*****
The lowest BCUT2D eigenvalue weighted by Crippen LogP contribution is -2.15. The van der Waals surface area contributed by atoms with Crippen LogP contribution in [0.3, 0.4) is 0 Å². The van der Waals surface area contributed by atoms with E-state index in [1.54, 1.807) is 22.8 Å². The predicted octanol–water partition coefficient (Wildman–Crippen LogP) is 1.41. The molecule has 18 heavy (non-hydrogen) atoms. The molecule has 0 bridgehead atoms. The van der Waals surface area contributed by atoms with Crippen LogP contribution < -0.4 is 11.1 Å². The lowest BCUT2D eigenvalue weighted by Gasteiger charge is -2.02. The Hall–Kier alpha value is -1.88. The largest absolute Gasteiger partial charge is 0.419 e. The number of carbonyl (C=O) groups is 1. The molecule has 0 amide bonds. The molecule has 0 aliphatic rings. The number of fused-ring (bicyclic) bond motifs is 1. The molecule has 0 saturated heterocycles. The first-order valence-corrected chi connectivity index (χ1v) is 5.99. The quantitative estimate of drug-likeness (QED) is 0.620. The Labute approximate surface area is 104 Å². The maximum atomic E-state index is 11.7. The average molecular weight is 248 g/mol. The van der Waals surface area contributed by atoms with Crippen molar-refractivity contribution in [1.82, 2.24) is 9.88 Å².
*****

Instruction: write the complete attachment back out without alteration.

The lowest BCUT2D eigenvalue weighted by Crippen LogP contribution is -2.15. The van der Waals surface area contributed by atoms with Crippen LogP contribution in [0.3, 0.4) is 0 Å². The van der Waals surface area contributed by atoms with E-state index in [1.54, 1.807) is 22.8 Å². The predicted octanol–water partition coefficient (Wildman–Crippen LogP) is 1.41. The molecule has 18 heavy (non-hydrogen) atoms. The molecule has 0 bridgehead atoms. The van der Waals surface area contributed by atoms with Crippen LogP contribution < -0.4 is 11.1 Å². The lowest BCUT2D eigenvalue weighted by Gasteiger charge is -2.02. The Hall–Kier alpha value is -1.88. The largest absolute Gasteiger partial charge is 0.419 e. The number of carbonyl (C=O) groups is 1. The molecule has 0 amide bonds. The molecule has 0 aliphatic rings. The number of fused-ring (bicyclic) bond motifs is 1. The molecule has 0 saturated heterocycles. The first-order valence-corrected chi connectivity index (χ1v) is 5.99. The quantitative estimate of drug-likeness (QED) is 0.620. The Labute approximate surface area is 104 Å². The maximum atomic E-state index is 11.7. The average molecular weight is 248 g/mol. The van der Waals surface area contributed by atoms with Crippen molar-refractivity contribution in [1.82, 2.24) is 9.88 Å².